As someone who studied visual art formally for over a decade, I have a great many favorites from this discipline. The work of Andy Goldsworthy always captures my imagination. Another British artist Jason DeCaires Taylor’s recent Silent Evolution presents the convergence of past and present, human and ocean. I hope you will seek out the works of these artists if you are not yet familiar with them.
Another important way that imagination helps us “remain in light” with respect to the crisis that our earth faces is cultivating empathy, the ability to imagine what it is like to be in another creature’s skin or circumstance. The arts amplify my consideration of what it’s like for someone else and their life in their time and space.
From perhaps a broader perspective, Aristotle’s prescient distinction between “oikonomia”, use value of products in the real economy, and “chrematistics” the maximization of exchange value measured by money, seems as relevant now as then. Contemporary finance and resource extraction operate irrespective of their environmental impact and hence lack empathy for natural systems they destroy. These pursuits fail to employ imagination towards finding ways to minimize such degradation and thus sustain the very systems that create capital and wealth. The arts generate value for objects and/or expressions beyond crude additions of the cost of materials. This is a deeply human mode of thinking that our civilization should factor back into our economies and ecologies. And to wit, artists have a long, hallowed, and harrowed tradition of working together with very limited resources to solve problems.
It may seem counter intuitive to some, but artists can inform business, banking, and policy making in the 21st century just as they have with Kabuki dances in Japan and in the plazas of Florence during the Renaissance. In this century, if Wall Street practiced empathy and took a long view of culture and civilization while they calculated their winning formulas while spinning their deals, abundance might occur without the depletion of the very land beneath our feet, without disregard for degradation of our air and water, and with respect for the mineral resources held deep in the earth. This in turn protects and preserves the means by which wealth happens. In sum, to protect the earth, we must protect the arts.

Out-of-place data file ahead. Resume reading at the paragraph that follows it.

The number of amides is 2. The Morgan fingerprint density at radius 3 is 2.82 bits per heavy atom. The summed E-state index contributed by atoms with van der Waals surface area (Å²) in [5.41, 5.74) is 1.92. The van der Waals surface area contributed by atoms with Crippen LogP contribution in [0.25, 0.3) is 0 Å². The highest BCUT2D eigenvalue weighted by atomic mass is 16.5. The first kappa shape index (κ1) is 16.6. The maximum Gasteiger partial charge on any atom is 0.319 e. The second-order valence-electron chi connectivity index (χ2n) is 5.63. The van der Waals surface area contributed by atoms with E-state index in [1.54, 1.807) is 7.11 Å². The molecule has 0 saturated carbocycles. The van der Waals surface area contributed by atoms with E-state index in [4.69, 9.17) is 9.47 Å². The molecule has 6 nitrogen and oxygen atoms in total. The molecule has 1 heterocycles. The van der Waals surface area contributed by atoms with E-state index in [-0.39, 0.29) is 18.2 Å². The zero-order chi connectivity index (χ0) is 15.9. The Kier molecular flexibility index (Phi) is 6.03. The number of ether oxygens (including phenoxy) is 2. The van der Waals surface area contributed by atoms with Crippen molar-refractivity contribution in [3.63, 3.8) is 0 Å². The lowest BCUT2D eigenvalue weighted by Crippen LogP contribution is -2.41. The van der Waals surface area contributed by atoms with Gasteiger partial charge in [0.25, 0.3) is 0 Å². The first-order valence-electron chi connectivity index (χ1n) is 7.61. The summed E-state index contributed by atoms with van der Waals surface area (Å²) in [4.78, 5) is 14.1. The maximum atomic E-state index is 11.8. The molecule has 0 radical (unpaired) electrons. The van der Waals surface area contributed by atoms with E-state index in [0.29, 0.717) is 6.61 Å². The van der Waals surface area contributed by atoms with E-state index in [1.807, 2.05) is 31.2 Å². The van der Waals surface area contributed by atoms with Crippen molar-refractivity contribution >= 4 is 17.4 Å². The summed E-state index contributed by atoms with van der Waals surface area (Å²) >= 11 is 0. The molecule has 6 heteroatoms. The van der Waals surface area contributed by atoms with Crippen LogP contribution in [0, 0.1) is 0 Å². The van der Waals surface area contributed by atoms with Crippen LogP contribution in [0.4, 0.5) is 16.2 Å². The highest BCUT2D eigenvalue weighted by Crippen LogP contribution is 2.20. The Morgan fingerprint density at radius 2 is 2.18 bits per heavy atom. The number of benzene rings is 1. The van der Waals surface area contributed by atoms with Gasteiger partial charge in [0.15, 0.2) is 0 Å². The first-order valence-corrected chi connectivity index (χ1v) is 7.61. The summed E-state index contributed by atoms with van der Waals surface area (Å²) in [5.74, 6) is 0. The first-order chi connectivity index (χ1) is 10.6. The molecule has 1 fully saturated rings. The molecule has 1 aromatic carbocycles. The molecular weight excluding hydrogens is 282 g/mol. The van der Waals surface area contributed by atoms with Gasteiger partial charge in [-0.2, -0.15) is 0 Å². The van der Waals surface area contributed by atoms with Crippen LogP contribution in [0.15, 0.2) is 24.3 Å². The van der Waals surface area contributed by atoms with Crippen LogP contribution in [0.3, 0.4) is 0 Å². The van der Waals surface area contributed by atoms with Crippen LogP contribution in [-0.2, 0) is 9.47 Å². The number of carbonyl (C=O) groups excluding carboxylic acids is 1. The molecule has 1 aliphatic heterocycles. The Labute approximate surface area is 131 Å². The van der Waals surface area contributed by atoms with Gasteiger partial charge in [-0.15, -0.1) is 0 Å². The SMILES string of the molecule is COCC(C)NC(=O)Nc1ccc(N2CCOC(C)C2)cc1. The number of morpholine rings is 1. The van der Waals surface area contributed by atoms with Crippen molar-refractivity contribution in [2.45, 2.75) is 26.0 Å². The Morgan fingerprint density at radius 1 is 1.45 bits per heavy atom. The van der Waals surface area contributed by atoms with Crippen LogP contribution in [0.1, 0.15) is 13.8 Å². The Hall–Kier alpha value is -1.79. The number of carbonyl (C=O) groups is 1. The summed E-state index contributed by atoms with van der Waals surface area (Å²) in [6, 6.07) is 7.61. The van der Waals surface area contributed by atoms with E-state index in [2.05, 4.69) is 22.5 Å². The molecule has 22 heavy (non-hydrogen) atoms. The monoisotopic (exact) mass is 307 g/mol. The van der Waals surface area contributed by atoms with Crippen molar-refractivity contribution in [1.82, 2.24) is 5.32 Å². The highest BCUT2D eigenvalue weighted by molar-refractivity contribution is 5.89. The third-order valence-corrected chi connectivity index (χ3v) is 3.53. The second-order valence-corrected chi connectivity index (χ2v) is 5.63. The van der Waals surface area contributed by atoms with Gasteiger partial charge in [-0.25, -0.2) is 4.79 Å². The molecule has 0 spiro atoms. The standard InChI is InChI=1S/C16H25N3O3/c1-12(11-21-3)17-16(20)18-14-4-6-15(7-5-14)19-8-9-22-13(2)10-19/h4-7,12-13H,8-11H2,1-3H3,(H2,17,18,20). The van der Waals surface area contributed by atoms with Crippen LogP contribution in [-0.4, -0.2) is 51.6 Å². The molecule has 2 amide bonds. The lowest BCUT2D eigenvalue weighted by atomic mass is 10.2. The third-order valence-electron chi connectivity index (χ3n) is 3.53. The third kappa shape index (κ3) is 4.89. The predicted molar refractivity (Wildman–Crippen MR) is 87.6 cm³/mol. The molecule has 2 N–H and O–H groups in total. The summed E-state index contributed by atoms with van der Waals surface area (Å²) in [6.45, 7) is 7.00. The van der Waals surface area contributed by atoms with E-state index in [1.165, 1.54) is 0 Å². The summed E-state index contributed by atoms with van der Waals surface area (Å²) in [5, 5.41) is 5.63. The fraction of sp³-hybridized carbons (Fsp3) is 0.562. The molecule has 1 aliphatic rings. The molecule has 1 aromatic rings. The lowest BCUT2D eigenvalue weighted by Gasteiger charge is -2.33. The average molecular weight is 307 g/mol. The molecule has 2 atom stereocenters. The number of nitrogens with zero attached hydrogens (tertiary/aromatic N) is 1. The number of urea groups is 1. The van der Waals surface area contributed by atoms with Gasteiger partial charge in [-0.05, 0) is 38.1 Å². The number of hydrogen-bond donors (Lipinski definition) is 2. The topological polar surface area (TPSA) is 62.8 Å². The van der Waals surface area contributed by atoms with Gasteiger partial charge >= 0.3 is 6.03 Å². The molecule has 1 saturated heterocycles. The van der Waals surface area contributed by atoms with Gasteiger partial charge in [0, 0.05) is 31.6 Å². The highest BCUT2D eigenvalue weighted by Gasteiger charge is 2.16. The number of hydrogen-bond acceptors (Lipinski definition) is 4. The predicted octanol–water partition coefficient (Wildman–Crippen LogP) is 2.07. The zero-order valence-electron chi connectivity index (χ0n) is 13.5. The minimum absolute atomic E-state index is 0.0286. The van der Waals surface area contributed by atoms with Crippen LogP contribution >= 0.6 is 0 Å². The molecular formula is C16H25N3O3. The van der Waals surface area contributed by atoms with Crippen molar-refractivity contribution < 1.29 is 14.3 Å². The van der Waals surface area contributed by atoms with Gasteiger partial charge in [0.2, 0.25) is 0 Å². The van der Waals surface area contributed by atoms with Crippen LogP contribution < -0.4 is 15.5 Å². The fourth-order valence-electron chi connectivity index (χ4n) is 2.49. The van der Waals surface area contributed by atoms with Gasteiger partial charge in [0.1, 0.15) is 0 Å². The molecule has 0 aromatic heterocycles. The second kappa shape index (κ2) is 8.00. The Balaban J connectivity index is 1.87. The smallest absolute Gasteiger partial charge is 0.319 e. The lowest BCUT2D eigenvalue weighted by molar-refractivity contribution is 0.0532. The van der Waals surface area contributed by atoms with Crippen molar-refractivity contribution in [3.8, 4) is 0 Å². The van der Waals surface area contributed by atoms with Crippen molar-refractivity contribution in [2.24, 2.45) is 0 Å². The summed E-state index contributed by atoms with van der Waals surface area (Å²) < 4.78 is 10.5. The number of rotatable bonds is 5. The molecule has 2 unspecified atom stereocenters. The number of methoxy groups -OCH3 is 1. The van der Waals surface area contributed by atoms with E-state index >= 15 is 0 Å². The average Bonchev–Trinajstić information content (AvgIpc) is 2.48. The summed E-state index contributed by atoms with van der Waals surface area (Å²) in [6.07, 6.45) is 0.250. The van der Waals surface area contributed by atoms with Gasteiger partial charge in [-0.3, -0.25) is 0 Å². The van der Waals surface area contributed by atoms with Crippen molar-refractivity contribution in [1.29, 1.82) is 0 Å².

So I encourage you to join me in looking at the great Pacific garbage patch- a flotilla of discarded plastic in the South Pacific-estimated to be the size of Texas and the expanding dead-zones in our oceans with expansive imagination. I also encourage you to read a great essay by a great artist, Sigourney Weaver. She describes how empathy for women’s rights can preserve and reinforce a balance between ecosystems and human civilization. She writes
“Two groundbreaking studies, one from the U.S. National Center for Atmospheric Research and one from the Futures Group, found that simply by meeting women’s existing needs for voluntary family planning, we could reduce carbon emissions by between 8 and 15 percent. That is the equivalent of stopping all deforestation today. Empowering women to make critical decisions in their own lives can help solve the biggest environmental and humanitarian challenge of our time”.
This is another recent example of an artist using empathy and imagination to point to solutions for a major problem confronting civilization.
In the early 90’s, I participated in a project in which I enlisted a choreographer and composer to create a dance piece and compose music to be performed against a backdrop of images of the dancers’ brains via PET scans. It was a challenging and expensive endeavor. The concept was to present both the internal rhythm and flow of each dancer with each viewer’s external perception. My hope was that this effort to reveal the beauty of life both within and without would reinforce the audience’s sense of its sanctity.
That one got turned down as well with no explanation, just a simple rejection notice. Perhaps that was for the best as it doubtlessly led me to consider the need for development of green technology and the far nobler pursuit of finding sustainable means with which to power it. And, in turn, we at Fund Balance who with our newest partners join in putting imagination and empathy to work in order to inspire and inform investing in sustainability.
By Walter Borden